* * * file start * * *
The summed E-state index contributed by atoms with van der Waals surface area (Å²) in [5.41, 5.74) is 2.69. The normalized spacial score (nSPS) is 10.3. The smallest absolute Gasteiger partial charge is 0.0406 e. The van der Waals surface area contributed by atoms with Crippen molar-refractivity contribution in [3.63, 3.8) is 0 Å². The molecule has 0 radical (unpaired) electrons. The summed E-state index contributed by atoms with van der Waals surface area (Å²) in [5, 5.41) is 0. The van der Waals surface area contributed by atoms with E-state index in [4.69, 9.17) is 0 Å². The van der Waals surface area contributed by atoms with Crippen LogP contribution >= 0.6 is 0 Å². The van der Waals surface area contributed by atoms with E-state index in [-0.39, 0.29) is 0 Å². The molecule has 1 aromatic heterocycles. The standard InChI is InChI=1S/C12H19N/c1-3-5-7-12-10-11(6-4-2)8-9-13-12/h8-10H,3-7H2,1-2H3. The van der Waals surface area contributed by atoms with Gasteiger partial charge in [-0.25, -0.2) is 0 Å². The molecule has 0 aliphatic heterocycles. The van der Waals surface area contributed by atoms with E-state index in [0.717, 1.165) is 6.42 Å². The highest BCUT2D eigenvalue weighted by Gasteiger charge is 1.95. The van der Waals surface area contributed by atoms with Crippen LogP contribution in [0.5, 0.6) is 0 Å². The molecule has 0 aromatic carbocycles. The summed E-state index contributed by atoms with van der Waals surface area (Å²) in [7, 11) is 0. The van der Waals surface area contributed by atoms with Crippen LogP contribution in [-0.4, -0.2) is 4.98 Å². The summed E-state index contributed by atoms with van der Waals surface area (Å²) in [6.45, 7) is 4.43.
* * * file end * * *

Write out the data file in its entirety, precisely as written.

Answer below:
The summed E-state index contributed by atoms with van der Waals surface area (Å²) in [5.41, 5.74) is 2.69. The normalized spacial score (nSPS) is 10.3. The smallest absolute Gasteiger partial charge is 0.0406 e. The van der Waals surface area contributed by atoms with Crippen molar-refractivity contribution in [3.63, 3.8) is 0 Å². The molecule has 0 radical (unpaired) electrons. The summed E-state index contributed by atoms with van der Waals surface area (Å²) in [5, 5.41) is 0. The van der Waals surface area contributed by atoms with E-state index in [4.69, 9.17) is 0 Å². The van der Waals surface area contributed by atoms with Crippen LogP contribution >= 0.6 is 0 Å². The van der Waals surface area contributed by atoms with E-state index in [-0.39, 0.29) is 0 Å². The molecule has 1 aromatic heterocycles. The standard InChI is InChI=1S/C12H19N/c1-3-5-7-12-10-11(6-4-2)8-9-13-12/h8-10H,3-7H2,1-2H3. The van der Waals surface area contributed by atoms with Gasteiger partial charge in [-0.25, -0.2) is 0 Å². The molecule has 0 aliphatic heterocycles. The van der Waals surface area contributed by atoms with E-state index in [0.717, 1.165) is 6.42 Å². The highest BCUT2D eigenvalue weighted by Gasteiger charge is 1.95. The van der Waals surface area contributed by atoms with Crippen LogP contribution in [0.5, 0.6) is 0 Å². The molecule has 0 aromatic carbocycles. The summed E-state index contributed by atoms with van der Waals surface area (Å²) in [7, 11) is 0. The van der Waals surface area contributed by atoms with Crippen LogP contribution in [-0.4, -0.2) is 4.98 Å². The summed E-state index contributed by atoms with van der Waals surface area (Å²) in [6.45, 7) is 4.43.